There are over seven million websites on the internet devoted strictly to cheerleading pornography. This places cheerleading as one of the most sought after fetishes in an online ring of sexuality. With sites requiring that viewers be of 18 years of age to be viewing cheerleaders, often perceived as a high school activity which would suggest potentially the fantasy of women under the age of legality, it is an alarming amount of viewers. The most common theme throughout pornography is that women are weak and men’s servants. Whether it is the activity of cheerleading that is at fault, or simply the way society has portrayed cheerleaders into being is a debatable issue, although with it being the case it is striking that it is the fast growing sport in America.
Michael Porte, a professor at, University of Cincinnati reports that women have returned to the resurging activity because women are seeking relationships and once again feel the need to be trained into a good mother due to increasing divorce rates and unmarried females. Porte suggest that men are threatened today by women who are earning larger salaries than they’re earning and seeking females with a youthful innocence that reverts back to the old system, such a system that cheerleading falls under. The feeling of being desired, and raising a family in the youth of today is becoming increasingly valued by men in the society, making it an easier path for girls to seek, placing an importance at serving their man higher then economic independence. Porte feels that if men were to adjust and not be threatened by high salaried females that the resurgence would have likely not accorded (Chronicle 2000). If such a conclusion is correct, it is a concerning state of condition when women in society feel the need to accommodate to men’s concerns by lowering their life’s potential by going back to strictly serving the man and family, rather then an entire society.
Cheerleading can also be seen as taking a side role to men from a capitalistic stand point. The fact that cheerleading is a multi-million dollar business could be viewed as a positive thing from a women’s point of view. This is not the case through feminists groups striving for equality knowing that cheerleaders enhance the atmosphere for other activities, for no salary (Adams 2005). A since of pride can easily be viewed as a good thing, however, the fact that the top three business owners in revenue in-take are men should be of concern to women who receive little to none of the financial benefits instead work at volunteer salary for public gratification for their slave-like efforts to profit male athletics and business’s in an otherwise female dominated activity.
The concern regarding funds should also come into play considering the high injury rates that are associated with cheerleading. Cheerleaders are not only working to help others for in most cases no profit; they are putting their lives in danger. The number of high school and grade school cheerleaders suffering from fractures, concussions and other injuries more than doubled between 1990 and 2002. More than 16,000 cheerleaders aged 5-18 go to hospital emergency rooms with an injury, according to a study conducted by Children's Hospital in Columbus, Ohio. That statistic is supported by a recent NCAA survey, which found that 25% of the claims filed by college student athletes in the Catastrophic Injury Insurance Program since 1998 have resulted from cheerleading (Barry 2006).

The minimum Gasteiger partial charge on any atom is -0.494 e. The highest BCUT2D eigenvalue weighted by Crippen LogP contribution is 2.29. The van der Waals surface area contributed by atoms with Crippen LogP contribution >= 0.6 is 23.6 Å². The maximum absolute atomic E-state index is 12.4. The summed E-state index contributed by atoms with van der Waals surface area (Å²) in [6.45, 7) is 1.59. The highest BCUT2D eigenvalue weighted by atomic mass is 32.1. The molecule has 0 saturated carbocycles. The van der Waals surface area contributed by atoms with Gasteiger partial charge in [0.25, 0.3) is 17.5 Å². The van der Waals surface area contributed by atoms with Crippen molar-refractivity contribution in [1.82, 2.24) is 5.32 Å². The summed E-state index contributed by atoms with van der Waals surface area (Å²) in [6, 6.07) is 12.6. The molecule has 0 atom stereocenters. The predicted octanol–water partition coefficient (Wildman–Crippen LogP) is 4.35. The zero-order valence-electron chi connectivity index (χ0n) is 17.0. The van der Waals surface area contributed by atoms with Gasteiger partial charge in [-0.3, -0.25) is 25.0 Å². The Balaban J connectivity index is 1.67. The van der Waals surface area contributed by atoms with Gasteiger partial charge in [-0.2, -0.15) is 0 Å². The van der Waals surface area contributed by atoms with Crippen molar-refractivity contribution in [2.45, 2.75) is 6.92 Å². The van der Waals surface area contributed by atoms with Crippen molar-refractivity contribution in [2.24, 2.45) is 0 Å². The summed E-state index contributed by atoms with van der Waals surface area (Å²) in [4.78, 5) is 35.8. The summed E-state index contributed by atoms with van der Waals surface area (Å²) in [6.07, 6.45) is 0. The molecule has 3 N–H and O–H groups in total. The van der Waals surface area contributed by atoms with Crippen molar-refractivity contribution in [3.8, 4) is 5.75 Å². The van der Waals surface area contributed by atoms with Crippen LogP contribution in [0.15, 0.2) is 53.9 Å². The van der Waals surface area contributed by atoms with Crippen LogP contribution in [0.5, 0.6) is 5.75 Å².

Lastly, a reason for such a recent resurgence in cheerleading would be the country’s increasing desire for instant gratification. While women have the opportunity to be the main attraction through athletics, not many people are watching. The feeling throughout the country is often to look for a quick fix, and in this what is happening with cheerleading. “It is better to be looked over than overlooked” is a famous quote by Mae West that seems to apply very directly to cheerleading. With many of the females that partake in cheerleading either kept ignorant of some of its consequences or they are simply hoping that things can change, but that it would be dumb to not grab the spotlight while it is available for their own personal interest (Glock 1998).
The cheerleading movement is a puzzling one that few are able to make predictions on regarding its future. Whether the movement is a current phase or something to stay will be worth watching in the coming years with the strong loyalty that cheerleaders have been shown to carry. Cheerleading often makes a life long special impact on its participants that a result continues to shape society even in the years following participation. The issue in America is the lack of knowing who to blame for this phenomenon. Cheerleaders are ultimately doing nothing wrong by spreading positive cheer, although somewhere in our society the way in which they are perceived has been corrupted. Cheerleading itself isn’t solely to blame, although until more questions can be answered as to why is it that men are gaining a vast majority of the financial profits through a female dominated activity, why they are viewed as sexual objects, and why are they choosing to cheerlead predominately for men’s sports should be addressed if it is to remain the largest female sport in America. Those very questions help contribute that women are always going to be less then men, even the popular women. The cheerleading icon is in danger of digressing much of the equality that women’s rights have worked hard to strive for, although it seems as people are too content to allow these questions go unanswered.

Work Cited

Adams, Natalie & Bettis. (2005). Cheerleader!: An American Icon. Palgrave Macmillian.

Barry, Janoff. (2006). Brandweek: Careful with those pom-pons. Vol. 47: Issue 3.

Bring It On, Universal Studios. Las Angeles, 2000.

Chronicle of Higher Education: Model, Fantasy, or Joke? Vol. 47 Issue 6. (10/6/2000).

Chronicle of Higher Education: Sidelines. (2002). August: A39.

Coontz, Stephanie. (2000). The Way We Never Were. Basic Books Publishing.

Glock Allison. (1998). “Made You Look.” Gentlemen’s Quarterly, 1 June, 236-243.

Kurman, George. “What Does Girls’ Cheerleading Communicate?” Journal of Popular Culture 20: 57-64